NSW Government launches motorway trial of autonomous vehicles in Sydney
The NSW Government has launched a motorway trial of autonomous vehicles, coming hand in hand with the launch of its Future Transport Strategy 2056, which lays out the plan for the state’s transport infrastructure over the next 40 years.
The trial will see collaboration between motorway operator Transurban and car manufacturers BMW, Lexus, Hyundai, Mercedes, Audi, Tesla, and Volvo, with on-road trials running on motorways including the Lane Cove Tunnel, the Sydney Harbour Bridge and Harbour Tunnel, the M5, and the Eastern Distributor.
Andrew Constance, Minister for Transport and Infrastructure, said the project will look to “build trust and reliability” for driverless vehicles.
“This research will show us where we may need to make changes in how we maintain and improve our current road infrastructure, as well as how we design, build and manage smart infrastructure in the future,” he said.
Minister for Roads, Maritime, and Freight, Melinda Pavey added, “Automated technologies like Lane Keep Assist, Adaptive Cruise Control and Traffic Sign Recognition are becoming more common and are no longer just the domain of luxury brands.”
According to a statement, the trial will see cars “operate under different conditions and at different times of the day”, with the data collected to be published by the end of the year.
The data will be collected through a purpose-built app created by Transurban, with the app to help track, record, and measure the “interaction” between the vehicles and the existing road infrastructure.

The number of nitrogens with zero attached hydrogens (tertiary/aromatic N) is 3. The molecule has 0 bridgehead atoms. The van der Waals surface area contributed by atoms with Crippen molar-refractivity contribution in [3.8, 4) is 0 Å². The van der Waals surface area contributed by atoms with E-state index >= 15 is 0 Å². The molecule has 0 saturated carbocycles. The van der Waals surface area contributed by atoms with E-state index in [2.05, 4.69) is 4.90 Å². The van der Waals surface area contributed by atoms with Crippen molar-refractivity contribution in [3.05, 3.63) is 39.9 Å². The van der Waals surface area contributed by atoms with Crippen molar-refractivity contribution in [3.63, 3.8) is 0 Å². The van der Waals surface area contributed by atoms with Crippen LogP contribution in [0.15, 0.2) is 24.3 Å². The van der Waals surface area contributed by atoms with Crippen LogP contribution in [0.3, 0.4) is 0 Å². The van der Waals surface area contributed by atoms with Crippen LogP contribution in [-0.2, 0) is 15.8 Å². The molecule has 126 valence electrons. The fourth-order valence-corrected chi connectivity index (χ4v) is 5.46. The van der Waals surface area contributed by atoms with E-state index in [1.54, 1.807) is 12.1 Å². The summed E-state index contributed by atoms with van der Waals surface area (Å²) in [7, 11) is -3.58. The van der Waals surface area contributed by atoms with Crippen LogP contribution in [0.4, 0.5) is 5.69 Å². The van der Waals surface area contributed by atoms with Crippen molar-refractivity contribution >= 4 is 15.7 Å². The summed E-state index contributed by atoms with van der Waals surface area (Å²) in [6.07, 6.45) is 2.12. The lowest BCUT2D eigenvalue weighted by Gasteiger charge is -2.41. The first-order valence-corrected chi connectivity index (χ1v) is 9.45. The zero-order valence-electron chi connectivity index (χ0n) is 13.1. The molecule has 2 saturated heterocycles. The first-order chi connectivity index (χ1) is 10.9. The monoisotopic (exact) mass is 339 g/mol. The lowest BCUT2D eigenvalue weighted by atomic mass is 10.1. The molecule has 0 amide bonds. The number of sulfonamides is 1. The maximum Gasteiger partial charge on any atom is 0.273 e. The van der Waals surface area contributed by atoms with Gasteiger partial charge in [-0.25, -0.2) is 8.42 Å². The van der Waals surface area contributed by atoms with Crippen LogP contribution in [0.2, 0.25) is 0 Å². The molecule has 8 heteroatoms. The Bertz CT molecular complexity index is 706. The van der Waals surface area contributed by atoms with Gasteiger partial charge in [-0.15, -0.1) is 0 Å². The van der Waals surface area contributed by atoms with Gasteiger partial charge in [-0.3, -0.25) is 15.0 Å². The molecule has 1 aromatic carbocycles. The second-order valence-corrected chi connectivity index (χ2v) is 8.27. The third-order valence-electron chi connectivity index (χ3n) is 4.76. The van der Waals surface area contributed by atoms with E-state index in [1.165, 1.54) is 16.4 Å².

The NSW Government began running its first trial of autonomous vehicles at Sydney Olympic Park last year, partnering with HMI Technologies, the NRMA, Telstra, and IAG for a two year trial of a driverless shuttle bus.
Also testing autonomous vehicles is the Victorian Government, which in mid-2017 partnered with VicRoads, RACV, and Transurban to trial connected and automated vehicles from BMW, Mercedes, Tesla, and Volvo on the Monash-CityLink-Tullamarine corridor.
The three-phase trial aims to gauge how to prepare roads infrastructure, regulations, and the community for the rise of automated vehicles into the state’s transport system.
The first stage of the trial is looking to explore how features such as lane keep assist, adaptive cruise control, and traffic sign recognition respond to the road environment, including tunnels, roadworks, congestion, electronic speed signs, and line markings.
Underscoring the need for such trials and careful regulation, the NSW Government project comes just a few days after news broke of a self-driving Uber hitting a pedestrian in the town of Tempe, Arizona. The woman later died in hospital from injuries sustained in the crash.
According to the Tempe Police Department, the car was in autonomous mode at the time that the crash occurred however had a human safety driver behind the wheel.